# How to check if data is normally distributed

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Nancy on 7 Aug 2012
Answered: Sarutahiko on 11 Dec 2013
Hi all,
I want to run a f-test on two samples to see if their variances are independent. Wikipedia says that the f test is sensitive to non normality of sample (<http://en.wikipedia.org/wiki/F-test)>. How can I check if my samples are normally distributed or not.
I read some forums which said I can use kstest and lillietest. When can I use either? I get an answer h=0. Does that mean my data is normally distributed?
Thanks. Nancy

Sean on 7 Aug 2012
Hello Nancy,
You cannot tell from only 2 samples whether they are normally distributed or not. If you have a larger sample set and you are only testing them in pairs, then you could use the larger sample set to test for a particular distribution.
For example: (simple q-q plot)
data= randn(100); %generate random normally distributed 100x100 matrix
ref1= randn(100); %generate random normally distributed 100x100 matrix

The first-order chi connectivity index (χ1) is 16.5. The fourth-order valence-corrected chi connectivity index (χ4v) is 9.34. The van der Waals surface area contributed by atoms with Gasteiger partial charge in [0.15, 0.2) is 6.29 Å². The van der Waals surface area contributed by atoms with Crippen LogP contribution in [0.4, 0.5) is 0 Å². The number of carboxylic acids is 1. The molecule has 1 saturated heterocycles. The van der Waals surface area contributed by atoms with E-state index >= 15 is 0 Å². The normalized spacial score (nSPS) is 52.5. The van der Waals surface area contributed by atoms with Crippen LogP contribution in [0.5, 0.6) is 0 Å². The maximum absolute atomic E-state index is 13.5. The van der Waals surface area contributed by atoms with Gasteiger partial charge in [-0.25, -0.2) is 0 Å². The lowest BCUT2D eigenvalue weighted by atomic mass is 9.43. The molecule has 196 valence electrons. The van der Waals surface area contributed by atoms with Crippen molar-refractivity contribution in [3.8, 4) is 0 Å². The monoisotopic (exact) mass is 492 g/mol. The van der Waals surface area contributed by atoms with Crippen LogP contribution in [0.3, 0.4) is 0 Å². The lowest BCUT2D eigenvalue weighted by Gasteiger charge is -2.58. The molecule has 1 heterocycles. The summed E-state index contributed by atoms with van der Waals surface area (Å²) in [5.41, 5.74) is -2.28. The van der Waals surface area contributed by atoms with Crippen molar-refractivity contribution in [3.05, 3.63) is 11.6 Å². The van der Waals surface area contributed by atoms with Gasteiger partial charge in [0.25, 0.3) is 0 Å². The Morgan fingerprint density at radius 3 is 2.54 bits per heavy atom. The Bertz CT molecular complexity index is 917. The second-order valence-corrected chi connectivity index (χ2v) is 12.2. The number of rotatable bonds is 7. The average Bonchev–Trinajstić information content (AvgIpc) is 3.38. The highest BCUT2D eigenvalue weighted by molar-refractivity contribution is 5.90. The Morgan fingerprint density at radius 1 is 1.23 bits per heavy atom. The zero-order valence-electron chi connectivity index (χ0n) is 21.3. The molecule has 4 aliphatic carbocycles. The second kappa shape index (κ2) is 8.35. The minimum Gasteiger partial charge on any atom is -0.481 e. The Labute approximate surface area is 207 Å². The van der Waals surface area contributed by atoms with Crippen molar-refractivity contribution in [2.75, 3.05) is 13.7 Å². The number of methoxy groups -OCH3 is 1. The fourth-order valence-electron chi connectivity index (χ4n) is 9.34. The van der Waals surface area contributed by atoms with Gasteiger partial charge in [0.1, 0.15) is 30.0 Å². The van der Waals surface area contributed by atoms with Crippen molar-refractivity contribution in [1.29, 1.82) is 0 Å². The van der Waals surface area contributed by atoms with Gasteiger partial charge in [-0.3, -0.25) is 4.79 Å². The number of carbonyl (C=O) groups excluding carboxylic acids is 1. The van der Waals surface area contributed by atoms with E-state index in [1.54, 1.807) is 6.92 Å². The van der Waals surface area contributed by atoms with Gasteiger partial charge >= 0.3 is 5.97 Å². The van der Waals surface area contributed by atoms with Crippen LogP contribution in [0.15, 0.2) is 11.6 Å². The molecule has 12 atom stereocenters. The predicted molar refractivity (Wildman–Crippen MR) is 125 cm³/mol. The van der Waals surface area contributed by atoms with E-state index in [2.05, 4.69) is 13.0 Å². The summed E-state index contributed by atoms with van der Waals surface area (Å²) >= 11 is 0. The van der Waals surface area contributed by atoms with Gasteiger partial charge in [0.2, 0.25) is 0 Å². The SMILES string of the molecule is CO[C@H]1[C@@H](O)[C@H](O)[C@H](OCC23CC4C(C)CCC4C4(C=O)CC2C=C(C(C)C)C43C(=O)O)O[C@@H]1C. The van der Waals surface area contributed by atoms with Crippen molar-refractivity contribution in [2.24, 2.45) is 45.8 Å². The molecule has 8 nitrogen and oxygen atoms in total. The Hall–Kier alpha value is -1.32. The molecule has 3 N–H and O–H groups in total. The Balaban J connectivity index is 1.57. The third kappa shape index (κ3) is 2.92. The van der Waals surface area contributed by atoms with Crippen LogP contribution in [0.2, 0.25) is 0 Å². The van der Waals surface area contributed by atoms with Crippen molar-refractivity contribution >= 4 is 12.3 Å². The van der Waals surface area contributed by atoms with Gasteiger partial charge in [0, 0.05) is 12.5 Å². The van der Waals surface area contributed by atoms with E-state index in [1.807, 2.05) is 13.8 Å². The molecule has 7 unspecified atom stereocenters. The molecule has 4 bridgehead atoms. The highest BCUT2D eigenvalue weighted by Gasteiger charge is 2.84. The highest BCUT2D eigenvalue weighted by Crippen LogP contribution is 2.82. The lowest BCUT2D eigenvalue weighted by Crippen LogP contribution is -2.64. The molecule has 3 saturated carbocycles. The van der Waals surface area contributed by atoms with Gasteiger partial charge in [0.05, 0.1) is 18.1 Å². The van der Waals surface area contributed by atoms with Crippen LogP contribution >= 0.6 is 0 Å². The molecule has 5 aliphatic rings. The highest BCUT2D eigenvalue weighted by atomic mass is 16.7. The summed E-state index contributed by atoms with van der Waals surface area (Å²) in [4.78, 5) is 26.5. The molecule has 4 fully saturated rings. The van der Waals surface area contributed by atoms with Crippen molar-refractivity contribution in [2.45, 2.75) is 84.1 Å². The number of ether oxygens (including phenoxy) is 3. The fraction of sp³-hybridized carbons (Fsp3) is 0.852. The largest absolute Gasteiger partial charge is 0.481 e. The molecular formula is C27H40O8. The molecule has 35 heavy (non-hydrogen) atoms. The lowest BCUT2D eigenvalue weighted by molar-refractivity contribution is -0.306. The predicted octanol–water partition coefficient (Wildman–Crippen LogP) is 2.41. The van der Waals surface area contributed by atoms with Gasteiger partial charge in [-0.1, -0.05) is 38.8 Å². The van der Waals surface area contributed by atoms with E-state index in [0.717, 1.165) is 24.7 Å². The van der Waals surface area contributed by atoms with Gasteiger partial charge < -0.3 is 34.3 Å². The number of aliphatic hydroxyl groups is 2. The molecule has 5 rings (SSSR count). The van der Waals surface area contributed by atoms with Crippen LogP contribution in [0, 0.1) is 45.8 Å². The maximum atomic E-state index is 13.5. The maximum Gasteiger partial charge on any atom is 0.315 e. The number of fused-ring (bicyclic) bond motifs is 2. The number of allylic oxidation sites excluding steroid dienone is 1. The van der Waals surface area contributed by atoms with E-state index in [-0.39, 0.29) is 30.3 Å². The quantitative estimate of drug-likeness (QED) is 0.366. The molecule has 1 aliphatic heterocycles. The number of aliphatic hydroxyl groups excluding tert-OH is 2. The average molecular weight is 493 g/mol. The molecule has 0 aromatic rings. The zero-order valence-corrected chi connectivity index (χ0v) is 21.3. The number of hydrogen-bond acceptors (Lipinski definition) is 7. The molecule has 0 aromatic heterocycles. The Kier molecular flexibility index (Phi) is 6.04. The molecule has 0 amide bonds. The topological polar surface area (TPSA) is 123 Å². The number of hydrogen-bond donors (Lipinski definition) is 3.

ref2= rand(100); %generate random uniformly distributed 100x100 matrix
x=sort(data(:));
y1=sort(ref1(:));
y2=sort(ref2(:));
subplot(1,2,1); plot(x,y1);
subplot(1,2,2); plot(x,y2);
The first plot should be a straight line (indicating that the data distribution matches the reference distribution. The second plot isn't a straight line, indicating that the distributions do not match.
Nancy on 7 Aug 2012
The data samples you have given have equal sizes. What would I do if there are unequal sizes. I need to compare the variances across a lot of samples. I am wondering if there was a test like the t test for doing so. If I submit a report, I would just to write in the p values.

Sarutahiko on 11 Dec 2013
Assuming you agree with the Anderson-Darling test for Normality, I'd just use Matlab's prebuilt function for that. It is http://www.mathworks.com/help/stats/adtest.html

Tom Lane on 7 Aug 2012
The functions you mention return H=0 when a test cannot reject the hypothesis of a normal distribution. They can't prove that the distribution is normal, but they don't find much evidence against that hypothesis.
The VARTESTN function has an option that is robust to non-normal distributions.
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Tom Lane on 9 Aug 2012
Suppose you would normally do
x1 = randn(20,1); x2 = 1.5*randn(25,1);
[h,p] = vartest2(x1,x2)
Then you can do something like this instead:
grp = [ones(size(x1)); 2*ones(size(x2))];
vartestn([x1;x2], grp)
I believe the two-sample vartestn test is not identical to the vartest2 test, but the p-values are likely to be similar. Then you can add options to do a robust test using vartestn.